How Natural Gas Heaters Work

As the pump circulates water from the pool, the water it draws from the pool. Next, it passes through the filter and makes its way to the heater. Gas burns in the heater’s combustion chamber. The water heats as it passes over this chamber and the hot water returns to the pool.

Natural gas heaters are ideal for heating pools for a short period of time and work great when you want to heat a pool quickly. These heaters are ideal for pools that are not used regularly, as gas pool heaters can help to maintain any desired temperature regardless of weather or climate conditions.

Pros of a Natural Gas Heater

  • Convenience: If you have access to a natural gas service, then getting the fuel to your heater is far easier than if you chose propane. Natural gas enters through a permanently fixed line and there is always more available.
  • Speed: If quick heating is what you need, then look no further than a natural gas heater. Unlike electric, solar, or heat pumps, natural gas burns quickly, making it a faster way to heat up your water. Gas heaters are especially effective if you don’t use your pool on a regular basis (since it heats the water quickly there is less need for prep time) or if you are trying to heat a smaller body of water, like a spa or hot tub.
  • Maintenance: Natural gas heaters generate enough heat to warm your pool in a short amount of time, so they don’t have to run as often or as long as some other heating methods, resulting in fewer problems due to wear and tear or consistent use. If you want a heater that requires little maintenance, then a natural gas heater is perfect for you.
  • Cost: While an electric heater or a heat pump may need to be turned on aseveral hours in advance, a natural gas heater only needs about 30 minutes for a typical hot tub or to simply raise the temperature a few degrees in a typical backyard swimming pool. This saves a considerable amount of money through reduced energy usage.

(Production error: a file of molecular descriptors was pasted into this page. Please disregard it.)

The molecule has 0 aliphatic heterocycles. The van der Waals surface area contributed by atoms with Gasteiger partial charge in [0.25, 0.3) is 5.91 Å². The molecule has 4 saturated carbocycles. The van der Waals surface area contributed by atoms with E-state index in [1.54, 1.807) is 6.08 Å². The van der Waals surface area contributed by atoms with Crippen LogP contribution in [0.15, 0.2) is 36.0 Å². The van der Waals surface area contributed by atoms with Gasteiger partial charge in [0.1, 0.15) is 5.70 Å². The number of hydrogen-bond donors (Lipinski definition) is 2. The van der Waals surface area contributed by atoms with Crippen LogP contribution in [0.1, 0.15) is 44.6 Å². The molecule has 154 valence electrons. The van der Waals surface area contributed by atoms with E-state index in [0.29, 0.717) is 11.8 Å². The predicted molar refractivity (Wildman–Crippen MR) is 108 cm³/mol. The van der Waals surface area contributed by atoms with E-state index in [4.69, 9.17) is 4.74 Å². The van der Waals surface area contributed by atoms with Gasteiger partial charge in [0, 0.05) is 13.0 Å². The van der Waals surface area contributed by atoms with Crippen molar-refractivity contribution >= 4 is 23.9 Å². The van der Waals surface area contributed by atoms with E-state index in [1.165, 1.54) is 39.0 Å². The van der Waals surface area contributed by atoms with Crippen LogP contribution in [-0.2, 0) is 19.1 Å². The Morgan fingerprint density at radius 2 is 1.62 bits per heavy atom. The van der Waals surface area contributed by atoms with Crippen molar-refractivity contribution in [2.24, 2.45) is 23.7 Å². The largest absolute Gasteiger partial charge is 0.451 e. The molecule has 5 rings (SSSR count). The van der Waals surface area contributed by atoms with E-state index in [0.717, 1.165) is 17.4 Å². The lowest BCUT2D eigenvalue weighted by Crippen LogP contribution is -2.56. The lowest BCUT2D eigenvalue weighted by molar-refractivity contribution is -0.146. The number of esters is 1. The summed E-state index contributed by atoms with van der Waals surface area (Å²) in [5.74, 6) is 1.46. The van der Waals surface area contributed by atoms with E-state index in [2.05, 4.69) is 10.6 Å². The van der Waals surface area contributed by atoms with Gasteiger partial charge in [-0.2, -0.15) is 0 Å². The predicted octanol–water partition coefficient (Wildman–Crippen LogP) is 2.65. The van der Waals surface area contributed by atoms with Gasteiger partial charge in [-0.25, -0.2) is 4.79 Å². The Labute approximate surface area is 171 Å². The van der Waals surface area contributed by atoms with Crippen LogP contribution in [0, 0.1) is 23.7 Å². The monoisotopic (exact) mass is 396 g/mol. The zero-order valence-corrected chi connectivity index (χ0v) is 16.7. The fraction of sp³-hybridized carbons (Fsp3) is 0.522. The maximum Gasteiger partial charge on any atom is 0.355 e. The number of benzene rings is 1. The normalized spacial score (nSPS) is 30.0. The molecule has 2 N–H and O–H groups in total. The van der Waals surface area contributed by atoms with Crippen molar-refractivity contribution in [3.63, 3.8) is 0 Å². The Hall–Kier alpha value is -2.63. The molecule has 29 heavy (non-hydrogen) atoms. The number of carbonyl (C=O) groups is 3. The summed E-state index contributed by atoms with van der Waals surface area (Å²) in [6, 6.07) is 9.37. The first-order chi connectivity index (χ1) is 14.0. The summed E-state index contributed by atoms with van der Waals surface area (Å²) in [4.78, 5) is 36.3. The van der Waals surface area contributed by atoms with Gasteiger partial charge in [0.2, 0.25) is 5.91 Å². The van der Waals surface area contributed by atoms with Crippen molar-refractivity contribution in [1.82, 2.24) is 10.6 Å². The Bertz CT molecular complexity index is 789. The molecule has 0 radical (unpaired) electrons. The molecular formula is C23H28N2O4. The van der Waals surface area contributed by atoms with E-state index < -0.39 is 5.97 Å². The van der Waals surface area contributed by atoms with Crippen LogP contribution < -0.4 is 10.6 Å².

Cons of a Natural Gas Heater

  • Energy Efficiency: While natural gas heaters are more efficient than electric heaters, this does not mean that they are the most efficient way to heat your pool or spa. Solar heaters and heat pumps use the sun and recirculated warm air respectively to heat your pool or spa, making them the more energy efficient options when it comes to heaters. That does not mean you cannot get an energy efficient natural gas heater. Look for one with an efficiency rating of 89 to 95 percent according to energy.gov.
  • Purchase and Install Price: Gas heaters are incredibly efficient when it comes to heating your pool or spa and so might seem like the perfect choice for you, but there are some expenses to running a natural gas heater. In addition to installation and any initial purchase costs, you need to run pipe underground to provide a natural gas source for the heater’s furnace. If a natural gas source or pipe is not close to the pool equipment pad area itself, the cost can be prohibitive.
  • Rising Fuel Prices: Oil and gas prices fluctuate, meaning that operating your natural gas heater will not always cost the same. In the colder months, when oil and gas prices are usually at their highest, the cost of heating your pool can increase as much as 30 to 40 percent.
  • Repair and Replacement: Natural gas heaters are more susceptible to corrosion if your pool water is unbalanced. The amount of use your natural gas heater gets, in addition to outdoor temperatures and desired water temperature, determines how long the heater will last. Most natural gas heaters last about five years before requiring service or maintenance.

To ensure the water in your pool or hot tub stays balanced year round, consider pHin. It constantly monitors your water and tells your smartphone what you need to do to keep the water in your pool and hot tub healthy. Use it with your own chemicals for flexibility or get our single-dose, pre-measured chemicals delivered to your door. If you need someone to service your equipment, Pool Service on Demand connects you to local, qualified pool techs.